The Jockey Club cocktail

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When I write a book, I’m all in. That’s why I tend to lean into single-subject books, exploring ice cream, cooking and baking in Paris, and the traditions and culture of French drinks. Each book gives me an opportunity to take a deep dive into something that I love, but also allows me to learn and discover something new.

I’ve always liked the flavor of noyau, the bitter almond-like kernel tucked inside the pits of stone fruits; peaches, nectarines, plums, apricots, and cherries. Amaretto cookies are made from apricot kernels, and I was happy to get my hands on a bottle of Noyau de Poissy, a liqueur which prominently features their flavor as well.

First up is the difference between a crème and a liqueur. The rules are sometimes interpreted loosely, but in France, a liqueur should have a minimum of 100 grams (1/2 cup) of sugar or sweetener per liter whereas a crème has 250 grams (1 1/4 cups) per liter (about 1 quart), except for crème de cassis, which can have up to 400 grams (2 cups) per liter.

I became fascinated with is Noyau de Poissy because it’s the oldest liqueur in France that’s not connected with any religious order, made from apricot kernels macerated plucked from apricots that grow in the region where it’s made, which is about an hour from Paris. The flavor is intensely almond-forward, its sweetness tempered by the nutty kernels with gentle vanilla and orange notes. It can be enjoyed on its own as an aperitif or digestive, in small quantities, but it really shines as a background flavor when used with other ingredients, and it’s strong enough to hold its own in any cocktail. (It’s also nice to add a few drops to any desserts made with almond paste or almond flour, or any of the fruits mentioned above, as well as pineapple.)

You might find it a challenge to get this particular bottle of France, but Tempus Fugit Spirits makes an excellent Crème de Noyaux, and I have a recipe to make it yourself in Drinking French, although I cut the sugar down considerably from what the classic versions have since most people these days prefer less-sugar, as I did with the other homemade liqueurs, crèmes, and other infusions in the book as well. Tempus Fugit’s spirits and liqueurs are available in the U.S. and elsewhere, so picking up a bottle of noyau-flavored liqueur should be within reach.

I have a few homemade jars of liqueur de noyau, as well as the bottles I bought for book “research.” I was looking for ways to use my bounty and came across a recipe in The Savoy Cocktail Book by Harry Craddock, written and illustrated in 1930. The Jockey Club was a cocktail that stood out to me, with an ingredient list sporting a bracing mix of gin, lemon juice, and “2 dashes of crème de noyau.”

Older cocktail recipes can require a bit of decoding. Modern cooks, bakers, and drink-makers favor precision, and it’s hard to discern what “3/4 glass” of gin is. Another vintage cocktail book on my shelf has a recipe that calls for ” 1/6 grenadine, 1/6 Cederlund’s Swedish Punch, 1/6 Calvados, 1/6 lemon juice, and 1/3 gin.” Forgot trying to find Cederlund’s Swedish Punch (although that punsch, which is the correct spelling, sounds worth tracking down), but after doing the math on those measurements, I’d be ready for a stiff drink, too.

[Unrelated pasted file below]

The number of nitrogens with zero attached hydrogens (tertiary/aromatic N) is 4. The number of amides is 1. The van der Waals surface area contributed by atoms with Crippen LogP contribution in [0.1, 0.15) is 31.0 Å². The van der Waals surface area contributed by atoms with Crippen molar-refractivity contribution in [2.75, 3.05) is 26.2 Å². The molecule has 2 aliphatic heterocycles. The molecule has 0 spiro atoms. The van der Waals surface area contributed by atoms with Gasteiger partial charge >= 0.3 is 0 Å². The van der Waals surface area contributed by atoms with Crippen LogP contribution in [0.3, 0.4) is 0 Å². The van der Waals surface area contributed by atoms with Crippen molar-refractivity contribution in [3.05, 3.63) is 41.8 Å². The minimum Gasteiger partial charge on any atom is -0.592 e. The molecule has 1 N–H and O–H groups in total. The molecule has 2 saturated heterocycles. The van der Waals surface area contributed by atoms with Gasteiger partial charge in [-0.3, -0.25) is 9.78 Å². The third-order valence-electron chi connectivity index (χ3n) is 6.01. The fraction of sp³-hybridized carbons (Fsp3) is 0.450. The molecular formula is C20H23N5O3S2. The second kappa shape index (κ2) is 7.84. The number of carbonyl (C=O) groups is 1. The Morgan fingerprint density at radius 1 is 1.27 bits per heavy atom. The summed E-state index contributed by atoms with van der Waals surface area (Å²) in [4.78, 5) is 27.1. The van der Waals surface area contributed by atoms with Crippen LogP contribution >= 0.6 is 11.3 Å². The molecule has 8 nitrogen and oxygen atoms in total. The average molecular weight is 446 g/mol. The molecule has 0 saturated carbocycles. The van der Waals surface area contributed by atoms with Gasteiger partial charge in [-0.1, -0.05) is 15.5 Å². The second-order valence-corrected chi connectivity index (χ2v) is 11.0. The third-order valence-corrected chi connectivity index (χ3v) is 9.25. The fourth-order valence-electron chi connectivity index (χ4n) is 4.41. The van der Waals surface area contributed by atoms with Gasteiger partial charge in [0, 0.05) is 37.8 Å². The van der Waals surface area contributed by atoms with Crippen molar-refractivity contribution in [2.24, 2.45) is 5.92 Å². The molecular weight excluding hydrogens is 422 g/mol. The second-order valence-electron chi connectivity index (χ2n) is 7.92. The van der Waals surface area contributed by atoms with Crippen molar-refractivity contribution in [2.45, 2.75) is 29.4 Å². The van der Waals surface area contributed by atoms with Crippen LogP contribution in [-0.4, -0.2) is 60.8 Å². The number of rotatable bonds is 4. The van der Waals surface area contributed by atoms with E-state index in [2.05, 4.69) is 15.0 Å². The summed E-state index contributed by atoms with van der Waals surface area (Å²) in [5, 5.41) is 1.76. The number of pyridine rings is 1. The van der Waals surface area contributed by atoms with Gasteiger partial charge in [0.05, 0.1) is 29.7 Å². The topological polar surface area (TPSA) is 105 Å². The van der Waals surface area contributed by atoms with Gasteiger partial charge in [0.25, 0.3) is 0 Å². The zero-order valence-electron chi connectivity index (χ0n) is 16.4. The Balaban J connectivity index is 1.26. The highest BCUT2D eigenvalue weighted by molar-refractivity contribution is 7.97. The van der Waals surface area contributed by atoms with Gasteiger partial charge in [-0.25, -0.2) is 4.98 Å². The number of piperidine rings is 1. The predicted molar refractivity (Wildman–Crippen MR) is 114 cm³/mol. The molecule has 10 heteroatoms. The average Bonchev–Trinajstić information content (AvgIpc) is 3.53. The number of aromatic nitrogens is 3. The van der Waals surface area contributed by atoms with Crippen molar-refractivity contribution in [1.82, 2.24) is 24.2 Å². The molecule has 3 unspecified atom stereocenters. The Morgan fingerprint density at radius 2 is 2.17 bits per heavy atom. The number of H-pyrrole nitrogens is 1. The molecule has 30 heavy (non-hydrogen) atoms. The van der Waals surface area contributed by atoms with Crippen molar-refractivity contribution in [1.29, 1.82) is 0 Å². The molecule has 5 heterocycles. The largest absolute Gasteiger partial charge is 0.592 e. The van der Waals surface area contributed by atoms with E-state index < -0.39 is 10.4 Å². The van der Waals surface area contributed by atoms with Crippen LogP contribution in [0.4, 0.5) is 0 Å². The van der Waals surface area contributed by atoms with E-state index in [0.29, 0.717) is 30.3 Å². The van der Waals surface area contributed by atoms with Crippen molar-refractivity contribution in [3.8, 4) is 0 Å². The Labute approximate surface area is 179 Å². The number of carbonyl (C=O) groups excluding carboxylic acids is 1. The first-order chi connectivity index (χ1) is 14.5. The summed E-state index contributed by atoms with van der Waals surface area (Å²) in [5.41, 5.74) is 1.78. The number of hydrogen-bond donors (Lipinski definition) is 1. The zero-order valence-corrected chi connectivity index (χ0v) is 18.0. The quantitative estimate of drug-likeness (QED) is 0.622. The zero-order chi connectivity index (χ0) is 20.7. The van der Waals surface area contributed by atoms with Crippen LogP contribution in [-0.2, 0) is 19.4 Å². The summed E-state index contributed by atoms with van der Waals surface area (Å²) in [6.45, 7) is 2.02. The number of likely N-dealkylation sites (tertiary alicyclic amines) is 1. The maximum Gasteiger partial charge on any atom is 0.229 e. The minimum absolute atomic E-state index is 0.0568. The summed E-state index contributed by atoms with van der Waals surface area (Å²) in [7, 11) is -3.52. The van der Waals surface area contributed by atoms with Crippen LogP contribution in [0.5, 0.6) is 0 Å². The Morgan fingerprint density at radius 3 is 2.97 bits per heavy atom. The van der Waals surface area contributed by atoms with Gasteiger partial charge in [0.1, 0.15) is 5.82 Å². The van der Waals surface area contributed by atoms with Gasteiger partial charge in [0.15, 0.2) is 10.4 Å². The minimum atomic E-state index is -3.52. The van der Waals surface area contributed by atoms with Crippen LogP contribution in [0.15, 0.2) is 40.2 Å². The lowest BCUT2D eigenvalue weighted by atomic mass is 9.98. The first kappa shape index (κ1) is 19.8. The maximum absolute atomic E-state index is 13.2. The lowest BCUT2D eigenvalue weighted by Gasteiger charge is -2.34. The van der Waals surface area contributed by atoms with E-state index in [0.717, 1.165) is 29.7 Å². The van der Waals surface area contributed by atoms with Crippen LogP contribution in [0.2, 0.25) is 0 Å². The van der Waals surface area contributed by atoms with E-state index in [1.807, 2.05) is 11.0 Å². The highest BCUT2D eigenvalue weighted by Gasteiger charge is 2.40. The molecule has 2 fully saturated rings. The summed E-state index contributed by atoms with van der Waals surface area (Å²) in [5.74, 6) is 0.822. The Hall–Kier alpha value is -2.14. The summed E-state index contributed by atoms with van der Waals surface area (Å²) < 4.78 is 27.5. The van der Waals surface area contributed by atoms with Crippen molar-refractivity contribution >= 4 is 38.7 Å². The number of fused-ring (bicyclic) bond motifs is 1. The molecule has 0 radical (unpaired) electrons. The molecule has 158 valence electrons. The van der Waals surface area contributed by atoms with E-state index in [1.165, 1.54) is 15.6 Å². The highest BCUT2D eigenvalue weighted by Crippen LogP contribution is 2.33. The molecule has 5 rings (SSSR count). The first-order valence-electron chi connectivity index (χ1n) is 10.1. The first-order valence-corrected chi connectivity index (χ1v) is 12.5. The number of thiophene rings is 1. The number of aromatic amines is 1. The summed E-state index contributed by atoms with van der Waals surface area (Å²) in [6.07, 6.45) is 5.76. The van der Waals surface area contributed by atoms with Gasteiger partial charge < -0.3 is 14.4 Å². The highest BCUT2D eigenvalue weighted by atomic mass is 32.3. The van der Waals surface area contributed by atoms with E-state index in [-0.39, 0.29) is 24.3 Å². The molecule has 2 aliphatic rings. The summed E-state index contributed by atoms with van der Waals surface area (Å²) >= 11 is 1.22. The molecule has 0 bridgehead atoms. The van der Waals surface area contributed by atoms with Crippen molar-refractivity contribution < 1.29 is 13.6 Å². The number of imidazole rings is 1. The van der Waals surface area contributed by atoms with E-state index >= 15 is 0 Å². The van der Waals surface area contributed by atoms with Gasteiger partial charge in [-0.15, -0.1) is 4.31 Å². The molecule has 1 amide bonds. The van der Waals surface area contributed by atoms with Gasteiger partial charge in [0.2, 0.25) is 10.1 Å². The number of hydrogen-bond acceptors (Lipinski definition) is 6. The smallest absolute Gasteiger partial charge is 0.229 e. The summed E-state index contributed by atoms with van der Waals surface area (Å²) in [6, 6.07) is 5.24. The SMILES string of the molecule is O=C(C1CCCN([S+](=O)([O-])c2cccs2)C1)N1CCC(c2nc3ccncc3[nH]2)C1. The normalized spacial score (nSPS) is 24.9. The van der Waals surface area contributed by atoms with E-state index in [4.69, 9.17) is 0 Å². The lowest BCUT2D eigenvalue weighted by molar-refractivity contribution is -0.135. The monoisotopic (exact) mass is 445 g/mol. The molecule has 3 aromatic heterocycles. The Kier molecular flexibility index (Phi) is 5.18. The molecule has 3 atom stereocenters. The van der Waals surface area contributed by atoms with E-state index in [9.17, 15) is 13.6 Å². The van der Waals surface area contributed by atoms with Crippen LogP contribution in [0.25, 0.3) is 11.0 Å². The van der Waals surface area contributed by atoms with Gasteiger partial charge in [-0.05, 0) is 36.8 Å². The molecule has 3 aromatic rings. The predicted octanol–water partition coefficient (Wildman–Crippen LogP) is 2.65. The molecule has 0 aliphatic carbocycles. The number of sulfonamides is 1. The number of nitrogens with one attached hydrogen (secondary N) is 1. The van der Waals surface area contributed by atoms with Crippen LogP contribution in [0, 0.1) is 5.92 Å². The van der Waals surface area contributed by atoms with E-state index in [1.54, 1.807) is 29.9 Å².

According to the most recent issue of Saveur magazine, cocktail historian David Wondrich discovered that a number of older cocktail recipes that called for gin, originally were made with genever, a spirit that’s enjoying a renaissance, according to the article in the magazine. I haven’t tried it (after writing my book, I am now the proud owner of over 150 bottles of liquor, ça suffit for a while…), but it’s said to have a malty flavor. However it fell out of favor, and was replaced by gin. Which may explain a Jockey Club recipe I came across that called for whiskey, rather than gin.

The recipe in The Savoy Cocktail Book took a little tinkering, and while I made a decent stab at it using the sketchy ingredient amounts as guidelines, this one, by Tobin Shea, bar director at Redbird (published in Imbibe), hit it just right. There’s a generous amount of gin to give it some heft, backed up by tangy lemon juice, which keeps it light, and noyau liqueur to round things out. It’s a straightforward cocktail that’s been on rotation around here, and considering how good it is, it’s not going to take any arm twisting to mix one up. A little cocktail shaking will do the trick.

The Jockey Club

Print Recipe

1 cocktail
Adapted from Tobin Shea, in Imbibe magazine. I used the ambrée (amber) Noyau de Poissy, which has 25% alcohol, but you can use the clear one, which clocks in at 40%. Tempus Fugit Spirits also makes a crème de noyaux and is available at well-stocked liquor stores, or online at K&L Wine Merchants (in the U.S.) and La Maison du Whisky (in Europe.) If neither is available, you can use amaretto or maraschino liqueur. To make simple syrup, heat 1/2 cup (125ml) of water with 1/2 cup (100g) of sugar, stirring constantly until the sugar is dissolved. Remove from heat and let cool until room temperature. Chill until ready to use. (The syrup can be stored fora few weeks in the refrigerator.)

2 ounces gin

3/4 ounce liqueur or crème de noyau

3/4 ounce freshly squeezed lemon juice

1/4 ounce simple syrup

2 dashes orange bitters

1 dash Angostura or aromatic bitters

1. Pour the gin, liqueur de noyau, lemon juice, simple syrup, and orange and Angostura bitters in a cocktail shaker.

2. Fill the shaker 3/4s full with ice, cover, and shake until well-chilled, about 15 to 20 seconds. Strain into a chilled coupe glass.

Drinking French

 

A delicious vintage cocktail with gin, lemon juice and noyau (almond) liqueur

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